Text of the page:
Published Apr 8, 2024

The Wonders of Windbreaks

By Vanya North

Since taking over managing her family land, Ruth Rabinowitz has planted hundreds of trees to benefit wildlife and the land

Ruth Rabinowitz is a farmer and landowner in Iowa and South Dakota with a 270-acre farm in South Dakota and various smaller acreages spread between four farms in Iowa.*

Both farms are traditional corn and soybean operations, though she’s currently transitioning about a dozen acres of her Iowa land to organic alfalfa. Ruth’s father pieced together the family acreage through the years, with Ruth stepping into the farm manager role in 2012.

Since taking over land management, Ruth has incorporated cover crops, ponds and buffers for quail and pollinators. She has also installed wildlife corridors, particularly by using trees as windbreaks. “This has been my family’s home and has since become mine,” Ruth says. “I wanted to protect that and provide a home to wildlife as well.”

Creating a Home for Trees

According to Iowa State University, windbreaks offer myriad benefits. The most intuitive is that they slow wind speeds by acting as a physical buffer.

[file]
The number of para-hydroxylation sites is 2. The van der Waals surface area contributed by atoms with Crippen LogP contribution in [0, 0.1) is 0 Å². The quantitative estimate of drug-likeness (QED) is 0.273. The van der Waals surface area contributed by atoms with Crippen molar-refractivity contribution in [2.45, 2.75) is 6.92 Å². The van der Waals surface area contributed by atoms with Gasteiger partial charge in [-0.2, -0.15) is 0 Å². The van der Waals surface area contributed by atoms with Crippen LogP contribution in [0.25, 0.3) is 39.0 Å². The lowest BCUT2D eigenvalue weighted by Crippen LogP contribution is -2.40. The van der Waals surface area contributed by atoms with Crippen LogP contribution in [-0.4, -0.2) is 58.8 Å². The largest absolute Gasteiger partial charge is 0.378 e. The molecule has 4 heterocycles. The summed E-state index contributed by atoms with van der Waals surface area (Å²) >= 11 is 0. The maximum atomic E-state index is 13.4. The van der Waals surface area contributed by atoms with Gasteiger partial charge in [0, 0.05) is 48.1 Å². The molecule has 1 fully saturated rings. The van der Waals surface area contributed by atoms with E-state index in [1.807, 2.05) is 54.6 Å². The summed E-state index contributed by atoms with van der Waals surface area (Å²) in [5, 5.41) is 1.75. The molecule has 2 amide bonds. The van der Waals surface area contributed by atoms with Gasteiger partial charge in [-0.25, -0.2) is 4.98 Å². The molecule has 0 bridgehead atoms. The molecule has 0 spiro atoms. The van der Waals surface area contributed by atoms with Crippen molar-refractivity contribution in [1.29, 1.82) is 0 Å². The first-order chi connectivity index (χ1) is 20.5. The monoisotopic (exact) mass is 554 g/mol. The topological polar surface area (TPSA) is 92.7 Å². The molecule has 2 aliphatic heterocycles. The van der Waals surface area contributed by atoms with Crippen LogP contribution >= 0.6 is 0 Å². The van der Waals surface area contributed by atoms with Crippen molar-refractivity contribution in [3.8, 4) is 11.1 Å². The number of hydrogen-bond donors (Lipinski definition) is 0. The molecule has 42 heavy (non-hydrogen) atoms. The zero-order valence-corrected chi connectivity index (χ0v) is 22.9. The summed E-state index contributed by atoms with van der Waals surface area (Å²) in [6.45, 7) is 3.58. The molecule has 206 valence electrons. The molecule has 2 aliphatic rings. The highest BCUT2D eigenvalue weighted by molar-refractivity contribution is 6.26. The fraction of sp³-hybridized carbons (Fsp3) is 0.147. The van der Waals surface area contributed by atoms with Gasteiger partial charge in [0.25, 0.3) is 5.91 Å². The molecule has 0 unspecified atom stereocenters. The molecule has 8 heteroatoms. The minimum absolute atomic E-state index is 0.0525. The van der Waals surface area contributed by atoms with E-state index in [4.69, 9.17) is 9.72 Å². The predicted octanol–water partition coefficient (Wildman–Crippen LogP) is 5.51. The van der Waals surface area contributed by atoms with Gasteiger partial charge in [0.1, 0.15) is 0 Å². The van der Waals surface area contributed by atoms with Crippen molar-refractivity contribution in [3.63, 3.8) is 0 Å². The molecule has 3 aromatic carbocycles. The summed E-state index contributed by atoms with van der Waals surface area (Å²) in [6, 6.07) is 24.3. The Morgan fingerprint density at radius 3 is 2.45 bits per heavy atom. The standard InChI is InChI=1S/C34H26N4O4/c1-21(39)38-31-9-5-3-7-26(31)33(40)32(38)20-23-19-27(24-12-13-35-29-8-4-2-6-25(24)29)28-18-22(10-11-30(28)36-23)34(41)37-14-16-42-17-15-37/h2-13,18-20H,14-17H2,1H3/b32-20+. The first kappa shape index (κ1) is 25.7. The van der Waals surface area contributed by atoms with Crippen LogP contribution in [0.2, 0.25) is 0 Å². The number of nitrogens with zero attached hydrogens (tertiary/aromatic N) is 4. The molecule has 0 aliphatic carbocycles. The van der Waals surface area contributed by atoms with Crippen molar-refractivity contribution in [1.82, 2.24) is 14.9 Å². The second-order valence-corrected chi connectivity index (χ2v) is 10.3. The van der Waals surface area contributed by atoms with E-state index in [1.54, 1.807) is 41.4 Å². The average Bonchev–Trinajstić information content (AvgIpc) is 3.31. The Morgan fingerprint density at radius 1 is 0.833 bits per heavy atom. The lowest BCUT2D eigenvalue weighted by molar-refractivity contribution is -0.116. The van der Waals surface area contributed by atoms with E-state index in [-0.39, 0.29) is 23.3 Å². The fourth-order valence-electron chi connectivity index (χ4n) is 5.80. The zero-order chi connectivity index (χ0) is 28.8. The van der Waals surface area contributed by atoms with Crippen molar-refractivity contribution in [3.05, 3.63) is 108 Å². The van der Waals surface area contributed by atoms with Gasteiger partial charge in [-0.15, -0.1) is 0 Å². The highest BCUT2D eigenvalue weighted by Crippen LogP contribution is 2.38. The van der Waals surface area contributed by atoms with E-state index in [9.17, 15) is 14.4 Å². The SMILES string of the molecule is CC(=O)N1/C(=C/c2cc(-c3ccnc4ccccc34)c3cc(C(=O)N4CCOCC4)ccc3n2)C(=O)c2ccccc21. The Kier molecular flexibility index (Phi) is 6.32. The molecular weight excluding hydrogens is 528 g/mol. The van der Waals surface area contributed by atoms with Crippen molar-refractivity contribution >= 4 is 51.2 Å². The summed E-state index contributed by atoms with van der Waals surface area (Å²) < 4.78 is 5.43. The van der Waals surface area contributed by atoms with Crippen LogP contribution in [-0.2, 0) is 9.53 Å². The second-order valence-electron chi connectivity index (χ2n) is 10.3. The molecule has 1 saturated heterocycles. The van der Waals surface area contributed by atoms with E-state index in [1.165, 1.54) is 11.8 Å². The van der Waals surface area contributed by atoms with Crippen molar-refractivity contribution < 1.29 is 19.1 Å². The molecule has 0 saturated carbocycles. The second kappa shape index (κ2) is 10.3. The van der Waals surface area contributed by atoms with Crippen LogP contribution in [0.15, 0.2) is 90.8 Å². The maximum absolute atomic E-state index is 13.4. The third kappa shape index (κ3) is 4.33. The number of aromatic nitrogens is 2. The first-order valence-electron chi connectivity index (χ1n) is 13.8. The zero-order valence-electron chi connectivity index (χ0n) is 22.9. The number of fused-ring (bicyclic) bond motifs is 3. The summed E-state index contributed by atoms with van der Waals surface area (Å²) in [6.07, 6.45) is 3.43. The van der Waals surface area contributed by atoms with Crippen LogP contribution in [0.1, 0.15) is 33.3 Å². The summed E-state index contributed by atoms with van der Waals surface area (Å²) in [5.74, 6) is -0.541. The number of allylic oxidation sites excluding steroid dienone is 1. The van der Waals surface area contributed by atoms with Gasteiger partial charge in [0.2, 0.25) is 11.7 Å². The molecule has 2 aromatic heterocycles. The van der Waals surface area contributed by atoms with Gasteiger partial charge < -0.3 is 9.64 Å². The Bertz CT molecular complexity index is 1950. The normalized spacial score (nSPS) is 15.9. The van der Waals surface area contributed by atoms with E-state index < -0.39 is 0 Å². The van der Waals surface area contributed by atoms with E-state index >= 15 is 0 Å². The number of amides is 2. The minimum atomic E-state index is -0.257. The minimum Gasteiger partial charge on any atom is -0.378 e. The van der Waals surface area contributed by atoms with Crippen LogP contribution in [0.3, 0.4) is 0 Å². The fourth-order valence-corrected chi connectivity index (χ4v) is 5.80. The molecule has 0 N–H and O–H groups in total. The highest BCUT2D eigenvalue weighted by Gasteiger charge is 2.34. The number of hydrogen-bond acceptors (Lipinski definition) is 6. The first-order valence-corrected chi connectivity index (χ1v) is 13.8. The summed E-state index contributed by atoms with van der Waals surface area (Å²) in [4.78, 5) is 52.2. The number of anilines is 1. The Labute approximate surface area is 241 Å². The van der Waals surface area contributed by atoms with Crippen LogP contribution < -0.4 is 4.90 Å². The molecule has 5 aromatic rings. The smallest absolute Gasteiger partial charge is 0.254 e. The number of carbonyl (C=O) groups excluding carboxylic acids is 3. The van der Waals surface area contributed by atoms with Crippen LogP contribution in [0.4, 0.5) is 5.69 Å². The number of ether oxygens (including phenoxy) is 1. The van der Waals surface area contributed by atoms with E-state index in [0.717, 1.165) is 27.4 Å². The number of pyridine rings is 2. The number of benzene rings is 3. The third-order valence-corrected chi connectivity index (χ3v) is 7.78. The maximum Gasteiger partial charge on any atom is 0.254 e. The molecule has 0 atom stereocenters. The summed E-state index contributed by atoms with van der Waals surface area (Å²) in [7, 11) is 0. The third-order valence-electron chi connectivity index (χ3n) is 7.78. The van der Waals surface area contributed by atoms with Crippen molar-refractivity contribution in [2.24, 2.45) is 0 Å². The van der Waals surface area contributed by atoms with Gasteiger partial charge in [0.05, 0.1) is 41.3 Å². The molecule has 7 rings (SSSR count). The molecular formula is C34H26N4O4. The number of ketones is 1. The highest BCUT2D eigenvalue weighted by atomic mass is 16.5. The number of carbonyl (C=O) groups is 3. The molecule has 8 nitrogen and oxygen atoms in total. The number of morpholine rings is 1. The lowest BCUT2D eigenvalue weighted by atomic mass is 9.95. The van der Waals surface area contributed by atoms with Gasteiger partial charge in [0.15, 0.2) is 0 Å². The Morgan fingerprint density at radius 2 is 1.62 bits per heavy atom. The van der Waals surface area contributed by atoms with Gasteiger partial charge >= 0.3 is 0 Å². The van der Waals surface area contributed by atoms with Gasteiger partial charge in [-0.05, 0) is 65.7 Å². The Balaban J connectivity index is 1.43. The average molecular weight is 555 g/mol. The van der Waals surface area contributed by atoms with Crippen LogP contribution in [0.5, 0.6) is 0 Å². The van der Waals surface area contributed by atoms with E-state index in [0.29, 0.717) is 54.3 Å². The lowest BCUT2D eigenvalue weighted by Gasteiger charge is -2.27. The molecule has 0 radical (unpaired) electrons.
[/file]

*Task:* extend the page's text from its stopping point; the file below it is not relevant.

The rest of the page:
In Iowa and other parts of the Midwest that tend to experience cold, snowy winters, tamping wind speed can lower home heating costs by as much as 30%. It can also limit snow drifts from building up against homes and outbuildings. These benefits were likely evident in Iowa this year, where heavy snowfall and blizzard conditions swept across the state in January.

Three year old silver maple trees growing amongst mature box elders, red oaks and hackberry on Ruth Rabinowitz farm

Three-year-old silver maple trees growing amongst mature box elders, red oaks and hackberry on Ruth Rabinowitz’s farm.

But windbreaks, also referred to as shelterbelts, were first used in the U.S. in the 1930s to halt a different sort of blizzard: the tsunami of topsoil exposed by years of poor farming practices that swept across the Great Plains during the Dust Bowl years.

As part of his plan to help halt the ecological disaster, President Franklin Delano Roosevelt launched the Prairie States Forestry Project, which between 1935 and 1942 planted about 200 million trees across six states, according to the U.S. Forest Service.

Shelterbelts also benefit livestock in a range of ways. Livestock that can shelter within these areas have better feed efficiency and less weather-related stress.